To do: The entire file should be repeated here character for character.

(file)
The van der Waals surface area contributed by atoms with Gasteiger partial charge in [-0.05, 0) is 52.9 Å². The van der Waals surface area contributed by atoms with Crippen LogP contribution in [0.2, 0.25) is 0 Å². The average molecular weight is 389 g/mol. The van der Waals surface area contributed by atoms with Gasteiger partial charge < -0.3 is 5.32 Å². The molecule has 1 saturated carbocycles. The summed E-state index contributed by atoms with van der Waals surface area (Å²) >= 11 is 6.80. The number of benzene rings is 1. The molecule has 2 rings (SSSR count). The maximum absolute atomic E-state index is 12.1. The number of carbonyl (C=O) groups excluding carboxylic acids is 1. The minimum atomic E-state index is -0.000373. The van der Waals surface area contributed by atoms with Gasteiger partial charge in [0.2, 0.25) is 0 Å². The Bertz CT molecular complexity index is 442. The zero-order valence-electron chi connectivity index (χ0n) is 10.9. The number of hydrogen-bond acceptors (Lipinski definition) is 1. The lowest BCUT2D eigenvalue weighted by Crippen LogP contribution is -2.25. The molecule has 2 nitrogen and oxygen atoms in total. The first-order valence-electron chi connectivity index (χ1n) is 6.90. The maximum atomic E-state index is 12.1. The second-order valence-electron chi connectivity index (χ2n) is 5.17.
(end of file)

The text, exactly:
The van der Waals surface area contributed by atoms with Gasteiger partial charge in [-0.05, 0) is 52.9 Å². The van der Waals surface area contributed by atoms with Crippen LogP contribution in [0.2, 0.25) is 0 Å². The average molecular weight is 389 g/mol. The van der Waals surface area contributed by atoms with Gasteiger partial charge < -0.3 is 5.32 Å². The molecule has 1 saturated carbocycles. The summed E-state index contributed by atoms with van der Waals surface area (Å²) >= 11 is 6.80. The number of benzene rings is 1. The molecule has 2 rings (SSSR count). The maximum absolute atomic E-state index is 12.1. The number of carbonyl (C=O) groups excluding carboxylic acids is 1. The minimum atomic E-state index is -0.000373. The van der Waals surface area contributed by atoms with Gasteiger partial charge in [0.2, 0.25) is 0 Å². The Bertz CT molecular complexity index is 442. The zero-order valence-electron chi connectivity index (χ0n) is 10.9. The number of hydrogen-bond acceptors (Lipinski definition) is 1. The lowest BCUT2D eigenvalue weighted by Crippen LogP contribution is -2.25. The molecule has 2 nitrogen and oxygen atoms in total. The first-order valence-electron chi connectivity index (χ1n) is 6.90. The maximum atomic E-state index is 12.1. The second-order valence-electron chi connectivity index (χ2n) is 5.17.